August 18, 2016; Washington Post
It’s not just stale political rhetoric: The divide between our nation’s rich and poor continues to grow. Wealth recovery from the depths of the 2007 Great Recession has been almost total for those with the most wealth and not at all for those with the least.
A new Congressional Budget Office report requested by Senator Bernie Sanders (I-VT) and released last week tracks family wealth between 1989 and 2013. The picture’s not reassuring.
The share of wealth held by families in the top 10 percent of the wealth distribution increased from 67 percent to 76 percent, whereas the share of wealth held by families in the bottom half of the distribution declined from 3 percent to 1 percent. The gap between wealth held by families at the 90th percentile and the wealth of those in the middle widened from $532,000 to $861,000 over the period (in 2013 dollars).
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The CBO report describes an economy that rewards wealth and punishes poverty. Between 1989 and 2007, the average household in the top 10 percent of the population saw its net worth almost double, reaching $4.1 million. For the family on the economy’s middle rung, 2013 found them just treading water with the same $80,000 they owned in 1989. But for the average family in the bottom quartile, things have gone further downhill; they went from owing $1,000 in 1989 to having a debt of $13,000 in 2013.
Two pillars of wealth accumulation, home ownership and advanced education, also rewarded the wealthy and punished the poor. For those at the bottom, these have turned out to be fool’s gold. More than 50 percent of those with the least wealth who own homes find themselves underwater—owing more to a bank than their home is worth. That number was about 10 percent when the Great Recession began. Jim Tankersley, reporting for the Washington Post, observed that those families also borrowed heavily for education, noting that the CBO report says that over that period, “the share of families with student debt increased from 25 percent to 36 percent, and the average amount increased from $24,000 to $36,000.”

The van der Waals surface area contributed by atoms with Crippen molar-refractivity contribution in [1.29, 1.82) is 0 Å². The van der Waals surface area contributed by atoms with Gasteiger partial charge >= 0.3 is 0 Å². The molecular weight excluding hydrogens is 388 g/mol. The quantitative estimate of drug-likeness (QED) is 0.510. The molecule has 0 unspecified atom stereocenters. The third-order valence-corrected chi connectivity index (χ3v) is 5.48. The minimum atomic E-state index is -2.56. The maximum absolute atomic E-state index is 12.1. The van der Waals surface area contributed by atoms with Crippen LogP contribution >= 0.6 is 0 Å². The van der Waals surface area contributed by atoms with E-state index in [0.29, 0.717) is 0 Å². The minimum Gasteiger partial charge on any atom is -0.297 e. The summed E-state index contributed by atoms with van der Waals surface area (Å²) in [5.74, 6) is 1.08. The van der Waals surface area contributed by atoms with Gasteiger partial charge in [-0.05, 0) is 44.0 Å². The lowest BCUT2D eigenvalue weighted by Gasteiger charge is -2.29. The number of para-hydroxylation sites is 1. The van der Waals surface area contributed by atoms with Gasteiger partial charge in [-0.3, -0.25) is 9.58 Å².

As the plight of the poor has worsened, the role of government as a vital safety net has weakened. Over this period, the number of people receiving cash assistance declined significantly as federal policy shifted from Aid to Dependent Families and Children (AFDC) to Temporary Assistance to Needy Families (TANF). According to the Center on Budget Policy and Priorities:
Over the last 20 years, the national TANF average monthly caseload has fallen by almost two-thirds—from 4.4 million families in 1996 to 1.6 million families in 2014—even as poverty and deep poverty have worsened. The number of families with children in poverty hit a low of 5.1 million in 2000, but has since risen to more than 7.1 million. Similarly, the number of families with children in deep poverty (with incomes below half of the poverty line) hit a low of about 1.9 million in 2000, but is now at about 3.1 million.
Policies that limit taxes on the wealthy (and still leave the top 1% of income earners paying almost half of all income taxes) and reduce government’s role in boosting the economy and providing a safety net for those who struggle have not worked to the benefit of the poor. Those who have the least must expect more from our leaders.—Martin Levine